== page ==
Three cheers for sharing this information Marsha! It is absolutely insulting to suggest requiring an identification card is onerous to any class, race, religion or otherwise distinctive group of individuals. IDs are available for free to those who need them, and today in this country and every other developed nation on earth, you cannot visit a doctor, ride public transportation, transact business at any financial institution or otherwise engage in the exercise of social, economic or entertainment activity without an identification card. The idea that requiring an ID constitutes voter suppression is an insult to the intellectual capacity of the individuals who are supposedly oppressed by such a requirement.
Christine Boone  Sent from my iPhone

On Jul 9, 2021, at 12:51 PM, Marsha Drenth via NFBP-Talk <nfbp-talk at nfbnet.org<mailto:nfbp-talk at nfbnet.org>> wrote:
 saw this on Facebook and thought it was important that folks from the affiliate read it.

Original poster is Joe Orozco: There is a provision in NFB resolution 2021-02 that makes it difficult to support. It states, in part:

“WHEREAS, the time and expense in obtaining state issued ID or other forms of identification can be onerous and therefore create a barrier for voters with disabilities”

This provision is counterproductive to an organization whose mission proclaims equality and independence and feels more like a nod toward a political agenda that would have you believe that people with disabilities are incapable of obtaining a state ID. We cannot argue blind people are capable of holding down gainful employment, raising children, traveling, and cooking but somehow fall flat when it comes to obtaining government identification.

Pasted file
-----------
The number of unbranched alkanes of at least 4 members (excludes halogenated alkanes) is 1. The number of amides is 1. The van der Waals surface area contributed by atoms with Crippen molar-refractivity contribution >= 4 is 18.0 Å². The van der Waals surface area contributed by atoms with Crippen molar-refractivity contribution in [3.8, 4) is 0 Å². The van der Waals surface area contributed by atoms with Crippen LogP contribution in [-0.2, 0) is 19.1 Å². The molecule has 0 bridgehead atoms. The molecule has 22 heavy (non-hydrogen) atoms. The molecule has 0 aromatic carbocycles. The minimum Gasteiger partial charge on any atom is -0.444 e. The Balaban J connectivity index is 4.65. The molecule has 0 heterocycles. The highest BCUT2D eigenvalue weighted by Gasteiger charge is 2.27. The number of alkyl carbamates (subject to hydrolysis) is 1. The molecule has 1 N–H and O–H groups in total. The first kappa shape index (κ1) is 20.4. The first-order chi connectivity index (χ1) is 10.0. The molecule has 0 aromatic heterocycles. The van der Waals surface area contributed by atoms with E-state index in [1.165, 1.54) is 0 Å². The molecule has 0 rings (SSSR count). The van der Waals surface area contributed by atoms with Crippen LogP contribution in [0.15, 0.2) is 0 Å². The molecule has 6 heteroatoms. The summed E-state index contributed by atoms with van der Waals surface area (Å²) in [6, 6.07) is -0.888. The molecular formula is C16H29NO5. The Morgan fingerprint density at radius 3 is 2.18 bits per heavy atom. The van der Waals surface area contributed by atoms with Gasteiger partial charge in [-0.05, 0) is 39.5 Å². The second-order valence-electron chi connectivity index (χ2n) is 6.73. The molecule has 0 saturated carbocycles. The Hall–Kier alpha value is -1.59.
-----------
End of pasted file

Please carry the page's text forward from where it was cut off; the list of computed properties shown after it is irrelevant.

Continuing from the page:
It’s ironic the provision makes reference to time and expense during convention season when, under normal circumstances, blind people would spend ample time and expense attending a convention in person. Surely the author was not suggesting blind people can make arrangements to travel across the country once a year but experience an undue burden getting themselves to a DMV across town once every several years, and maybe not even then considering some states allow you to renew your ID online.

Obtaining an ID is onerous? Flipping over to the REAL ID could be considered onerous, not just for the blind but for the population at large. Unless the author was suggesting blind people would find it taxing to fly in future, we should probably rethink this provision or come up with a proclamation demanding the blind be excluded from this federal mandate, something an organization like the NFB would be hard pressed to support considering how hard we have fought to be included.

This provision is not about voter suppression. Blind people as a whole have not been blocked from polling places or intimidated or physically attacked for attempting to exercise their right to vote. This is a poor attempt to squeeze blind people into a minority class with legitimate claims to voter suppression. With few exceptions, elections are predictable, and if a blind person chooses not to obtain the proper identification to be able to vote, it is their prerogative but not an indication of a suppressed right.

The NFB should not become a political party’s soundbite. If the Democratic party believes strongly in ensuring the equality for persons in the electoral process, they should be taking the lead in pushing for accessible ballots. Anything less is nothing more than lip service and a gross emotional marketing attempt, using your disability to score political points.

Stop serving as somebody else’s pawn. Keep politics out of the resolution. Don’t use language that shoves us back by decades.


Marsha drenth
Sent with my IPhone
Please note that this email communication has been sent using my iPhone. As such, I may have used dictation and had made attempts to mitigate errors. Please do not be hesitant to ask for clarification as necessary.
NFBP-Talk mailing list
NFBP-Talk at nfbnet.org<mailto:NFBP-Talk at nfbnet.org>
To unsubscribe, change your list options or get your account info for NFBP-Talk:

More information about the PACapitalChapter mailing list